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Toronto Crosstown LRT | ?m | ?s | Metrolinx | Arcadis

We need to look at places with similar populations densities and sprawl - it's hard to see too many examples of that. Even in parts of North America like Mexico!

The experiences in a much denser location like London aren't comparable; even there, by the time you hit the end of some of the TfL lines, you are dealing with different transit agencies running buses. And the commuter trains into central London STILL aren't under one organization - some are for-profit services!
It's very easy to find other urban areas with similar population densities.
Toronto 3088 people/km2 (latest census)
Marseille 3100
Amsterdam 3200
Frankfurt 3000
Berlin 2900
Milan 2800
Ruhr area 2800
Copenhagen 2700
Rotterdam/The Hague 2700
(the rest from Wikipedia)
 
I believe Toronto's population density is in the 4,500-5,000 people per square kilometre range. Approx 3,050,000 current population divided by 630 km^2 gives us ~4,800.
I was referring to the urban area (population centre in StatsCan terminology) rather than the city. That's the best apples to apples comparison with cities in other countries because it doesn't rely on arbitrary political boundaries or include rural areas.
 
I'm not sure I see the virtue in putting every bus service in the Golden Horseshoe under one direct management umbrella. I tend to think one encounters dis-efficiency when bureaucracies (corporate as well as government) get too many layers
and too disconnected from their own frontline operations.

I do think there is room for some improvement/streamlining/coordination.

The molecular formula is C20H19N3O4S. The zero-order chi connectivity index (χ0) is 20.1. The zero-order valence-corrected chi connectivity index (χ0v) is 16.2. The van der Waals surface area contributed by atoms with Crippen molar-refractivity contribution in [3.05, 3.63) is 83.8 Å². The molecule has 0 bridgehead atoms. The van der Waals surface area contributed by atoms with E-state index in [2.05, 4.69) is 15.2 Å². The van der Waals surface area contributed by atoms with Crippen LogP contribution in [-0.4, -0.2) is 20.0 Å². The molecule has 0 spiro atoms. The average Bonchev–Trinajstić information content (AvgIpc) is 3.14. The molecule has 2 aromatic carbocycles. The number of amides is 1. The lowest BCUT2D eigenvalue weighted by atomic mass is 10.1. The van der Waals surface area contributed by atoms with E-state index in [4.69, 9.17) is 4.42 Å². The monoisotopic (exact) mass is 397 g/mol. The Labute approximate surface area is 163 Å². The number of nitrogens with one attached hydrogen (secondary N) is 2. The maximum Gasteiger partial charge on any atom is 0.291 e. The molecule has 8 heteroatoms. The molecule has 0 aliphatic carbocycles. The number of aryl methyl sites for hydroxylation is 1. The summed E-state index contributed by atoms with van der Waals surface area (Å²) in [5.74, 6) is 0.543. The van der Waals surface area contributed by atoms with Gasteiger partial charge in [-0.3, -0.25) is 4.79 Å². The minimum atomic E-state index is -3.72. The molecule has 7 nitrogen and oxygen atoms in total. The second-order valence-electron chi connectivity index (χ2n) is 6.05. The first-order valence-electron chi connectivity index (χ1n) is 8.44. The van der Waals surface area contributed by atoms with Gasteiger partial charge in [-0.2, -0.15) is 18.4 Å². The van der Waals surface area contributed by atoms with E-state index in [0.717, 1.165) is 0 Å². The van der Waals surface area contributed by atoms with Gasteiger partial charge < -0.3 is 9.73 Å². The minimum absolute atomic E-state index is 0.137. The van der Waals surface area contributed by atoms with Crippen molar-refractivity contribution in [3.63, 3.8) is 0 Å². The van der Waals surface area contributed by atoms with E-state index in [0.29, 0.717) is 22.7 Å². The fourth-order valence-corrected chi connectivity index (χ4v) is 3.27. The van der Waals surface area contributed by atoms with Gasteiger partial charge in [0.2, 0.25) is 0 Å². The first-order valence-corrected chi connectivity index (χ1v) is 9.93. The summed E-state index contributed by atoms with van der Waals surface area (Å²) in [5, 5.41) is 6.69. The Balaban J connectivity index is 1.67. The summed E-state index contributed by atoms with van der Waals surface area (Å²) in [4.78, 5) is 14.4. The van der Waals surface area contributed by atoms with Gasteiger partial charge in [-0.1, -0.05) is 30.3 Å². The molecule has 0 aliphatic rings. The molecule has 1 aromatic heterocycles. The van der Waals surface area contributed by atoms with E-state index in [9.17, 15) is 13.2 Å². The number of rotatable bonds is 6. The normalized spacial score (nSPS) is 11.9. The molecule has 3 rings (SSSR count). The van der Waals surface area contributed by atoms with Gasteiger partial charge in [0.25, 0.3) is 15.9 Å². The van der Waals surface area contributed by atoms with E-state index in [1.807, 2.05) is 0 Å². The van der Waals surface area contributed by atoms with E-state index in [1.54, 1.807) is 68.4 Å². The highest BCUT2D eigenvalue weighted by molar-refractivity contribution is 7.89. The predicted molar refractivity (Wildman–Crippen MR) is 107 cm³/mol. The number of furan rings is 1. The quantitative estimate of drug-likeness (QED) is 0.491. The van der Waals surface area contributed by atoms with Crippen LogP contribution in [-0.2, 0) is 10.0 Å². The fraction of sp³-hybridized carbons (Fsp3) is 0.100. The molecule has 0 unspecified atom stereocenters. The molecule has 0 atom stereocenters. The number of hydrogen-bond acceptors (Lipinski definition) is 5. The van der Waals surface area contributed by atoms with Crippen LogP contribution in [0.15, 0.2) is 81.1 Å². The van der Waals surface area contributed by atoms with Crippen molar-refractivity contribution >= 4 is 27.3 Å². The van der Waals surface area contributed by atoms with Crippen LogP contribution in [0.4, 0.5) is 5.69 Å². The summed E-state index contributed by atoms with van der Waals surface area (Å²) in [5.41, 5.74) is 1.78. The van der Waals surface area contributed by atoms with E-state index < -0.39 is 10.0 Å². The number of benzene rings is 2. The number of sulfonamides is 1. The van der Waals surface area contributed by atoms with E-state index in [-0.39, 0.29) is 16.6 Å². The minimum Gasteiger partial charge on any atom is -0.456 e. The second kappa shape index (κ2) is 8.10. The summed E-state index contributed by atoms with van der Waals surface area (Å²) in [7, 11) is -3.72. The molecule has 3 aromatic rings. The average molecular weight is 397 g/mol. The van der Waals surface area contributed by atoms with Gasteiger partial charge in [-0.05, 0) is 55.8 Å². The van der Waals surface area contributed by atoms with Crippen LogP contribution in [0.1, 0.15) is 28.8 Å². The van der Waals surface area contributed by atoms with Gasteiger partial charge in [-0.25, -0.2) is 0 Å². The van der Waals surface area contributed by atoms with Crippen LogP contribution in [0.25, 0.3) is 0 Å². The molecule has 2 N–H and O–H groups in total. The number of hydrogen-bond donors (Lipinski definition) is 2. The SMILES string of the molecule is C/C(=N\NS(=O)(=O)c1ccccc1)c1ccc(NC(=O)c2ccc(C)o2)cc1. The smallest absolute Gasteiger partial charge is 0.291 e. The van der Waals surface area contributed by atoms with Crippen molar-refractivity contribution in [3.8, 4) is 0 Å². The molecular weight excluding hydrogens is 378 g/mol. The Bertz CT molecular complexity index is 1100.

***

Before getting into that, I think the Crosstown should have TTC branding/livery; and I'm inclinded to think the TTC's own subways ought to as well as opposed to the stainless steel look. They really could and should have a sleeker appearance compatible w/TTC branding.

***

Back to the idea of broader streamlining..........I would be happy with......

- Some variation of common fare policy (if 12 and under is free, that should be the case for every GTA agency etc. Consistency of policies so one doesn't need to be familiar with 3-4 different agencies with different policies for a single commute/trip.

- An integrated fare structure for cross-GTA trips. I broadly liked the Board of Trade's proposal for a zone system in which all trips within 1 zone remain priced roughly as is; by local agencies, and follow the borders of regional municipalities.
Additionally allowing for added fares for crossing zones but adding a modest increment, not a double-fare; and waving fees for short crossings.

- GO should follow the same fare structure as the local agencies.

- I would merge Oakville/Milton/Burlington Transit into Halton Region Transit. That would be the singular added combo that adds the most value.

- I'd be tempted to Merge Brampton/Mississauga Transit into Peel Region Transit so we can uniformly follow the idea that local agencies operate at the regional level; though Brampton being the better
service I'd be concerned about it being watered down to Miway Standards instead of the latter being raised.

- If we keep Presto, every agency in the Golden Horsehoe should accept it.
 
I think funding for ion 2 should be contingent on waterloo adopting presto,. Same with guelph for all day go
 
I was referring to the urban area (population centre in StatsCan terminology) rather than the city.
It looks like you've done the same for these smaller European cities as well. Which is apples and oranges.